For most of us concert goers, our demands are simple. We just want a good gig. Because we delude ourselves in Mumbai that we’re the entertainment capital of the world, so I mean how hard can it be to have good concerts more frequently? Well, you’d be surprised.
Concert organisers in Mumbai have a rather unenviable job. By the time the concert even gets started — that’s if it’s not cancelled already — the system has taken them to the cleaners.
Not only is the process of getting permissions and licences in place completely disorganised and capricious, there’s also the political opposition and random PILs that they have to brace themselves for. If the state sees a Coldplay and company concert as an excellent way to grab eyeballs, why would they not look at easing things up for the live entertainment industry through the rest of the year? The laws that govern the industry today were never meant for them, but adapted for them from as early as 1923. There has been no concerted effort from the various state governments in Maharashtra to streamline the permissions/licences process in the city.
It’s a highly money-raking industry that comprises passionate and visionary organisers who have learnt to work with the system and around it, to give you that good gig you think is easy to organise. Despite that, people experienced in the ways of the system get held at ransom over permissions like parking provisions. Jerry Seinfeld’s show was cancelled last year because the police department was unsure of how the event at NSCI would be able to provide parking spots. And this tussle was with Only Much Louder, an events company that has hosted music festivals across the country and have been among the only ones to organise shuttles to pre-determined parking lots. If a proper system was in place or if more venues created to host events of this size that check all the parameters of parking and safety, such last-minute cancellation, embarrassment and disappointment wouldn’t become the albatross on these organisers.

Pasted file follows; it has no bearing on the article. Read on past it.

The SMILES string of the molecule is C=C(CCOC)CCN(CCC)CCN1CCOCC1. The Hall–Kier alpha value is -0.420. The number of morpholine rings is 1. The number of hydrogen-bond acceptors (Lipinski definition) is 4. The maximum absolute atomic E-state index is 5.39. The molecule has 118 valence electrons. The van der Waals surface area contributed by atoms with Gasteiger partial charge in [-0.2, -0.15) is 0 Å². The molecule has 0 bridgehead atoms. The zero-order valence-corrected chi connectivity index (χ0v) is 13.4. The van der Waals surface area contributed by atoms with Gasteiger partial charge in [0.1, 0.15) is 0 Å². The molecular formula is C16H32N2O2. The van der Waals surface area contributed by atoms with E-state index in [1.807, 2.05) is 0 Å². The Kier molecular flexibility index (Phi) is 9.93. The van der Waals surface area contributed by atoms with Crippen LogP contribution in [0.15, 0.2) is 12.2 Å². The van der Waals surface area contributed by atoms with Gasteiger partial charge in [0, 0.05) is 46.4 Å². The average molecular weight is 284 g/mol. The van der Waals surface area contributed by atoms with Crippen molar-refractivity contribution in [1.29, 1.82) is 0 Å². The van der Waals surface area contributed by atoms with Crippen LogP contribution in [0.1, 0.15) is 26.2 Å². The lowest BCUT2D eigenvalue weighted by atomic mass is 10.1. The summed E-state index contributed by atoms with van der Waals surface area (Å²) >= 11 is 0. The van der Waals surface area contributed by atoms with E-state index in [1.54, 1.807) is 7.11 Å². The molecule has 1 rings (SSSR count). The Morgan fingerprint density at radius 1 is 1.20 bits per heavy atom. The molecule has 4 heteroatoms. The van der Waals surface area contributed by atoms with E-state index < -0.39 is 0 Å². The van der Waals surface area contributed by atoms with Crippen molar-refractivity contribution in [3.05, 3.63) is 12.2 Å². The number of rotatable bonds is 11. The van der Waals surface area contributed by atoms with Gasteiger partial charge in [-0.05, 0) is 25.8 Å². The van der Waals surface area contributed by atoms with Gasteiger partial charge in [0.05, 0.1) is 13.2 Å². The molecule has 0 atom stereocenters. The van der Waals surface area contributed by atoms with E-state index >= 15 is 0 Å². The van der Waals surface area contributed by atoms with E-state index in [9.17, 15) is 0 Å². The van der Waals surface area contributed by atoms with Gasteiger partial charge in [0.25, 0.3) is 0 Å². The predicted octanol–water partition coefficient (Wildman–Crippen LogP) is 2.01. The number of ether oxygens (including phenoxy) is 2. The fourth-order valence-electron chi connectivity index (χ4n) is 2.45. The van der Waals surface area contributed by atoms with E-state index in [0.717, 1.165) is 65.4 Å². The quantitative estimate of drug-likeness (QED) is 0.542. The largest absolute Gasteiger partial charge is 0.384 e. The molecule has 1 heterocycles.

Twitter-happy friends this morning were concerned at the possibility of the event being cancelled, after news broke out that the fire permission had not yet been granted to Wizcraft, the organisers of this event. Fans were furious that despite having the state as a strategic partner, the organisers had to wait on this crucial licence.
For starters, the fire department issues a provisional licence days before the event and will give an NOC only after the venue has been fully readied for the crowds to come. This is because only after all the setup is done can the fire department assess if the venue is safe enough. And given Wizcraft’s unfortunate run in February this year at the Make in India event no less, the state and the organisers would be better off following at least some due diligence. Nevertheless, the licences are now all in place, Bollywood actors dressed in their best Boho-meets-rockstar looks have taken to the stage, as has Demi Lovato.
Meanwhile, serpentine queues of fans with a head full of dreams are still waiting to enter the venue. They’re probably grateful to the practice demonetisation has given them to stand peacefully in a long queue.